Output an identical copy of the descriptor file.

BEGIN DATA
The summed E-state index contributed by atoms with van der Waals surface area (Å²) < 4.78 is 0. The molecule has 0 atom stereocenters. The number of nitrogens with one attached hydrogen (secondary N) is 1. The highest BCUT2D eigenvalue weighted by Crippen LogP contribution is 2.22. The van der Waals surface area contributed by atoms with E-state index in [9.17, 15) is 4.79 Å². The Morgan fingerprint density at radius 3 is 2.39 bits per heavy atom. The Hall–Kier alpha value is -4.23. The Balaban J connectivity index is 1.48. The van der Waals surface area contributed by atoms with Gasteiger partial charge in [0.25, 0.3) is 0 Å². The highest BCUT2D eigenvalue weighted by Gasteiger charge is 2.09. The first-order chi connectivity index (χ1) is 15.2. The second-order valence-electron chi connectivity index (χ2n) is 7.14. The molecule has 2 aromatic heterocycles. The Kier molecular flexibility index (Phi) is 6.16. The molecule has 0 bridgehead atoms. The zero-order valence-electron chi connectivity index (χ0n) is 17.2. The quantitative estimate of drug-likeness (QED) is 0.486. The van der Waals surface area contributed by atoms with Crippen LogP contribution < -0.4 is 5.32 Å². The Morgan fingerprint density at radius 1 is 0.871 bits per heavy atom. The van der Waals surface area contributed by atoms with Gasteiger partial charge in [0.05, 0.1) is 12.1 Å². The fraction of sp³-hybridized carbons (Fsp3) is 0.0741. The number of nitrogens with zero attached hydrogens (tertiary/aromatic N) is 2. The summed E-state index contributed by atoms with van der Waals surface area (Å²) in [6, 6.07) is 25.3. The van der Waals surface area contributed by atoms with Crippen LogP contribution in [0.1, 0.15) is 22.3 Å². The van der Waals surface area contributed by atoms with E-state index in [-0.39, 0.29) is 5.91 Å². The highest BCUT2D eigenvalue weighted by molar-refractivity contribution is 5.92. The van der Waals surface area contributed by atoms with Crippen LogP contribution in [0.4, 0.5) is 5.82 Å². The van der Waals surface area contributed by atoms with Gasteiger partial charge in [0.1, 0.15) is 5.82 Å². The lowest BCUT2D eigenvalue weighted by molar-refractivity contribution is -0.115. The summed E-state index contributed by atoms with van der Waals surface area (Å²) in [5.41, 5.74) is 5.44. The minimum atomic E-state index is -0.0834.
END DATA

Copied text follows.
The summed E-state index contributed by atoms with van der Waals surface area (Å²) < 4.78 is 0. The molecule has 0 atom stereocenters. The number of nitrogens with one attached hydrogen (secondary N) is 1. The highest BCUT2D eigenvalue weighted by Crippen LogP contribution is 2.22. The van der Waals surface area contributed by atoms with E-state index in [9.17, 15) is 4.79 Å². The Morgan fingerprint density at radius 3 is 2.39 bits per heavy atom. The Hall–Kier alpha value is -4.23. The Balaban J connectivity index is 1.48. The van der Waals surface area contributed by atoms with Gasteiger partial charge in [0.25, 0.3) is 0 Å². The highest BCUT2D eigenvalue weighted by Gasteiger charge is 2.09. The first-order chi connectivity index (χ1) is 15.2. The second-order valence-electron chi connectivity index (χ2n) is 7.14. The molecule has 2 aromatic heterocycles. The Kier molecular flexibility index (Phi) is 6.16. The molecule has 0 bridgehead atoms. The zero-order valence-electron chi connectivity index (χ0n) is 17.2. The quantitative estimate of drug-likeness (QED) is 0.486. The van der Waals surface area contributed by atoms with Crippen LogP contribution < -0.4 is 5.32 Å². The Morgan fingerprint density at radius 1 is 0.871 bits per heavy atom. The van der Waals surface area contributed by atoms with Gasteiger partial charge in [0.05, 0.1) is 12.1 Å². The fraction of sp³-hybridized carbons (Fsp3) is 0.0741. The number of nitrogens with zero attached hydrogens (tertiary/aromatic N) is 2. The summed E-state index contributed by atoms with van der Waals surface area (Å²) in [6, 6.07) is 25.3. The van der Waals surface area contributed by atoms with Crippen LogP contribution in [0.1, 0.15) is 22.3 Å². The van der Waals surface area contributed by atoms with E-state index in [-0.39, 0.29) is 5.91 Å². The highest BCUT2D eigenvalue weighted by molar-refractivity contribution is 5.92. The van der Waals surface area contributed by atoms with Crippen LogP contribution in [0.4, 0.5) is 5.82 Å². The van der Waals surface area contributed by atoms with Gasteiger partial charge in [0.1, 0.15) is 5.82 Å². The lowest BCUT2D eigenvalue weighted by molar-refractivity contribution is -0.115. The summed E-state index contributed by atoms with van der Waals surface area (Å²) in [5.41, 5.74) is 5.44. The minimum atomic E-state index is -0.0834.